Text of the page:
Michael 3rd most intense U.S. landfalling hurricane on record

Michael makes landfall at 919 mb central pressure

ROANOKE, Va. – With maximum sustained winds of 155 mph, Michael made landfall Wednesday afternoon as a strong Category 4 storm near Panama City, Florida. That's just 2 mph away from officially being a Category 5 hurricane. In recorded history, a storm of this intensity has never happened in the Florida Panhandle. 

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In addition, this storm had the third-lowest central air pressure of any U.S. landfalling hurricane on record. The only two other storms with more intense central air pressures were the Labor Day Hurricane of 1935 and Hurricane Camille in 1969.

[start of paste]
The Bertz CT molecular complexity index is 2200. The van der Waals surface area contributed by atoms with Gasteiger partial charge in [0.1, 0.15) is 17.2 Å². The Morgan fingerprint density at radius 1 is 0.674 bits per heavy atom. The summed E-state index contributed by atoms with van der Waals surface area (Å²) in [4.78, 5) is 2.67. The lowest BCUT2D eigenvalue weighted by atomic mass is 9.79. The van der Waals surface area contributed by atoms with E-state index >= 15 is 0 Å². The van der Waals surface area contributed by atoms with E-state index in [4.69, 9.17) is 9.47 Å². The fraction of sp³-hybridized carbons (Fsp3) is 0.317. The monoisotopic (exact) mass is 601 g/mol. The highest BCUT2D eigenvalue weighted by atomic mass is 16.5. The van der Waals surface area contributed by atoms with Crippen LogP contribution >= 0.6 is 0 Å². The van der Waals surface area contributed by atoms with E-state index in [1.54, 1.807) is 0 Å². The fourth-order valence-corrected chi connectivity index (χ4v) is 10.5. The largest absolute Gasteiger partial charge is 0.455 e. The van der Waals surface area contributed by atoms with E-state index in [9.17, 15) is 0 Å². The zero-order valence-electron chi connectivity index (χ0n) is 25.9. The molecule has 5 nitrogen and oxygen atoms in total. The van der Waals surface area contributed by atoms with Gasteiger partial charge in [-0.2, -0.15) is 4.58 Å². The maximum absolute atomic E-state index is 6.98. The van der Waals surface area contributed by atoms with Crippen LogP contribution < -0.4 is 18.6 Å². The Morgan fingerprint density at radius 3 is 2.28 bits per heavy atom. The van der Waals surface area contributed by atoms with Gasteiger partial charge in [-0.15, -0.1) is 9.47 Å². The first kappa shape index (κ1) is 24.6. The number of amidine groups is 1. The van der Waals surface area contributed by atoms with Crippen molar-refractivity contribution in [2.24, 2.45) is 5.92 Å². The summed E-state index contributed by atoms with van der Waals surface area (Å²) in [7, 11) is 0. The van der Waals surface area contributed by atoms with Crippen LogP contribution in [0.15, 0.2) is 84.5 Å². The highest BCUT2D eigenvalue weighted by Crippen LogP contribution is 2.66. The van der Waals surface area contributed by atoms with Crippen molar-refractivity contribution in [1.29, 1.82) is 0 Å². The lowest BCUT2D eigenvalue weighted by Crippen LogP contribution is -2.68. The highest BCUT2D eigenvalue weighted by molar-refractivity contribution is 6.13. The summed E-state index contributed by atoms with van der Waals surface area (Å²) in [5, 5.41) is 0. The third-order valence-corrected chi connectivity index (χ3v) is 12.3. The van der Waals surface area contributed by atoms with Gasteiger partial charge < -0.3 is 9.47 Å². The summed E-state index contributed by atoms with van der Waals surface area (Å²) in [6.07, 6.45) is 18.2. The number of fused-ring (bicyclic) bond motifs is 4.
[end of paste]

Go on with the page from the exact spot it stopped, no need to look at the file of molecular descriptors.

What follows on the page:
That means Michael's pressure at landfall was lower than Maria, Katrina and Andrew. Katrina and Andrew had air pressures of 920 and 922 mb respectively.

The lower the air pressure, the less air molecules there are. The atmosphere tries to make up the balance, so air accelerates towards that void. Once that happens, wind speeds increase. So when the air pressure drops to such a point like 919 millibars, the air moves incredibly fast.

This doesn't necessarily change the forecast for our area, as we dodge areas of rain through Thursday with localized flooding possible and gusty winds at times through Friday morning.

About the Author

Meteorologist Chris Michaels is an American Meteorological Society (AMS) Certified Broadcaster, forecasting weather conditions in southwest Virginia on WSLS 10 News from 5 a.m. to 7 a.m. weekdays on Virginia Today.

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